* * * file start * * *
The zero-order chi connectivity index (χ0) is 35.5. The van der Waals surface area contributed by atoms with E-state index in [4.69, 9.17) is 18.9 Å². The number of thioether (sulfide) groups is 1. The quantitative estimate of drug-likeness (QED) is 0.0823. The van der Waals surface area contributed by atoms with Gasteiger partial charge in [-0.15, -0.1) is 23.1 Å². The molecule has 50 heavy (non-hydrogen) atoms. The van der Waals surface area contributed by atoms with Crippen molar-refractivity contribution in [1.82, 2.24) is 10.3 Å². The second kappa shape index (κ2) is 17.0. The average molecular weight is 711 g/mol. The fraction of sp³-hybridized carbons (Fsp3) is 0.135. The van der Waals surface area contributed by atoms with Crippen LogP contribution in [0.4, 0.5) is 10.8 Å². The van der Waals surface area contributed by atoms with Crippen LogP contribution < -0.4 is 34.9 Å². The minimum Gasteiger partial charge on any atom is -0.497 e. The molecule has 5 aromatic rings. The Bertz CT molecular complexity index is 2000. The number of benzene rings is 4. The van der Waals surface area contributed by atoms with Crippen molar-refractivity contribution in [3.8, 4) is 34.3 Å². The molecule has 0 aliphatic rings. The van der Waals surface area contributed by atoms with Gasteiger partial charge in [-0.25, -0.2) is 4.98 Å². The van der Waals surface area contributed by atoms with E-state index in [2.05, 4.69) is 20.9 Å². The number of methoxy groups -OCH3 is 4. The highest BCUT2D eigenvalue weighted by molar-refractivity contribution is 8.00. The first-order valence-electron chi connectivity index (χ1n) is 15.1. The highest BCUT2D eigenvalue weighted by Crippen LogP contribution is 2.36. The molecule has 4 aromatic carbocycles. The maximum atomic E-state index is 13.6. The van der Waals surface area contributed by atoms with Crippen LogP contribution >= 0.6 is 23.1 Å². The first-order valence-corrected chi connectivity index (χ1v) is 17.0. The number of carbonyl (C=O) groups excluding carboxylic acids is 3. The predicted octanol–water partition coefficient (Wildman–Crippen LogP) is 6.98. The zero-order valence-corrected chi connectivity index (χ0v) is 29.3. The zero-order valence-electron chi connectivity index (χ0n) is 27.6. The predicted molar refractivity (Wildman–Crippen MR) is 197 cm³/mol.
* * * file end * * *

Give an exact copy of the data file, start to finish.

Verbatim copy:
The zero-order chi connectivity index (χ0) is 35.5. The van der Waals surface area contributed by atoms with E-state index in [4.69, 9.17) is 18.9 Å². The number of thioether (sulfide) groups is 1. The quantitative estimate of drug-likeness (QED) is 0.0823. The van der Waals surface area contributed by atoms with Gasteiger partial charge in [-0.15, -0.1) is 23.1 Å². The molecule has 50 heavy (non-hydrogen) atoms. The van der Waals surface area contributed by atoms with Crippen molar-refractivity contribution in [1.82, 2.24) is 10.3 Å². The second kappa shape index (κ2) is 17.0. The average molecular weight is 711 g/mol. The fraction of sp³-hybridized carbons (Fsp3) is 0.135. The van der Waals surface area contributed by atoms with Crippen LogP contribution in [0.4, 0.5) is 10.8 Å². The van der Waals surface area contributed by atoms with Crippen LogP contribution < -0.4 is 34.9 Å². The minimum Gasteiger partial charge on any atom is -0.497 e. The molecule has 5 aromatic rings. The Bertz CT molecular complexity index is 2000. The number of benzene rings is 4. The van der Waals surface area contributed by atoms with Crippen molar-refractivity contribution in [3.8, 4) is 34.3 Å². The molecule has 0 aliphatic rings. The van der Waals surface area contributed by atoms with Gasteiger partial charge in [-0.25, -0.2) is 4.98 Å². The van der Waals surface area contributed by atoms with E-state index in [2.05, 4.69) is 20.9 Å². The number of methoxy groups -OCH3 is 4. The highest BCUT2D eigenvalue weighted by molar-refractivity contribution is 8.00. The first-order valence-electron chi connectivity index (χ1n) is 15.1. The highest BCUT2D eigenvalue weighted by Crippen LogP contribution is 2.36. The molecule has 4 aromatic carbocycles. The maximum atomic E-state index is 13.6. The van der Waals surface area contributed by atoms with Crippen LogP contribution >= 0.6 is 23.1 Å². The first-order valence-corrected chi connectivity index (χ1v) is 17.0. The number of carbonyl (C=O) groups excluding carboxylic acids is 3. The predicted octanol–water partition coefficient (Wildman–Crippen LogP) is 6.98. The zero-order valence-corrected chi connectivity index (χ0v) is 29.3. The zero-order valence-electron chi connectivity index (χ0n) is 27.6. The predicted molar refractivity (Wildman–Crippen MR) is 197 cm³/mol.